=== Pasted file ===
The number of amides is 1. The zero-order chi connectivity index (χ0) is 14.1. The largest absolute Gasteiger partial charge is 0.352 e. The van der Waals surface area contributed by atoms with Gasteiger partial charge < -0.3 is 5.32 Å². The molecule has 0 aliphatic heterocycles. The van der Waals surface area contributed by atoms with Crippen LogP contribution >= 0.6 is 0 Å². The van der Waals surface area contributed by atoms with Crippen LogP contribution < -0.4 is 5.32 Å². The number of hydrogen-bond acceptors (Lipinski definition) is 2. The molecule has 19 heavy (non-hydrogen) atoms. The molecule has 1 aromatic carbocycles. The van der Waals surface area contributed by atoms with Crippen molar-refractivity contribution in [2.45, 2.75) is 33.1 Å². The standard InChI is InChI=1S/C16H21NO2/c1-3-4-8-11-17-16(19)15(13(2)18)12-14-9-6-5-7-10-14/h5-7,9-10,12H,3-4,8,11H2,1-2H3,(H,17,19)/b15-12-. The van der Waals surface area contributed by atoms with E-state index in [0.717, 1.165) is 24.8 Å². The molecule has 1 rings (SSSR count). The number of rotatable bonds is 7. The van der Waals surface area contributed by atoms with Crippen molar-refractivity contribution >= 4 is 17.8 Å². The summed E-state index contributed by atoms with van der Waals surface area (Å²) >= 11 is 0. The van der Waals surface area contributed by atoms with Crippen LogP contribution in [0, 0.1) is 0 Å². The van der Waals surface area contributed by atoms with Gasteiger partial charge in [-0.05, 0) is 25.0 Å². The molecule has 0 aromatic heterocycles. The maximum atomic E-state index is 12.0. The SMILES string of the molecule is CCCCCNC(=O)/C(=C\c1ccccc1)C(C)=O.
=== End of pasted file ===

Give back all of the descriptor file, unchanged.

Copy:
The number of amides is 1. The zero-order chi connectivity index (χ0) is 14.1. The largest absolute Gasteiger partial charge is 0.352 e. The van der Waals surface area contributed by atoms with Gasteiger partial charge < -0.3 is 5.32 Å². The molecule has 0 aliphatic heterocycles. The van der Waals surface area contributed by atoms with Crippen LogP contribution >= 0.6 is 0 Å². The van der Waals surface area contributed by atoms with Crippen LogP contribution < -0.4 is 5.32 Å². The number of hydrogen-bond acceptors (Lipinski definition) is 2. The molecule has 19 heavy (non-hydrogen) atoms. The molecule has 1 aromatic carbocycles. The van der Waals surface area contributed by atoms with Crippen molar-refractivity contribution in [2.45, 2.75) is 33.1 Å². The standard InChI is InChI=1S/C16H21NO2/c1-3-4-8-11-17-16(19)15(13(2)18)12-14-9-6-5-7-10-14/h5-7,9-10,12H,3-4,8,11H2,1-2H3,(H,17,19)/b15-12-. The van der Waals surface area contributed by atoms with E-state index in [0.717, 1.165) is 24.8 Å². The molecule has 1 rings (SSSR count). The number of rotatable bonds is 7. The van der Waals surface area contributed by atoms with Crippen molar-refractivity contribution >= 4 is 17.8 Å². The summed E-state index contributed by atoms with van der Waals surface area (Å²) >= 11 is 0. The van der Waals surface area contributed by atoms with Crippen LogP contribution in [0, 0.1) is 0 Å². The van der Waals surface area contributed by atoms with Gasteiger partial charge in [-0.05, 0) is 25.0 Å². The molecule has 0 aromatic heterocycles. The maximum atomic E-state index is 12.0. The SMILES string of the molecule is CCCCCNC(=O)/C(=C\c1ccccc1)C(C)=O.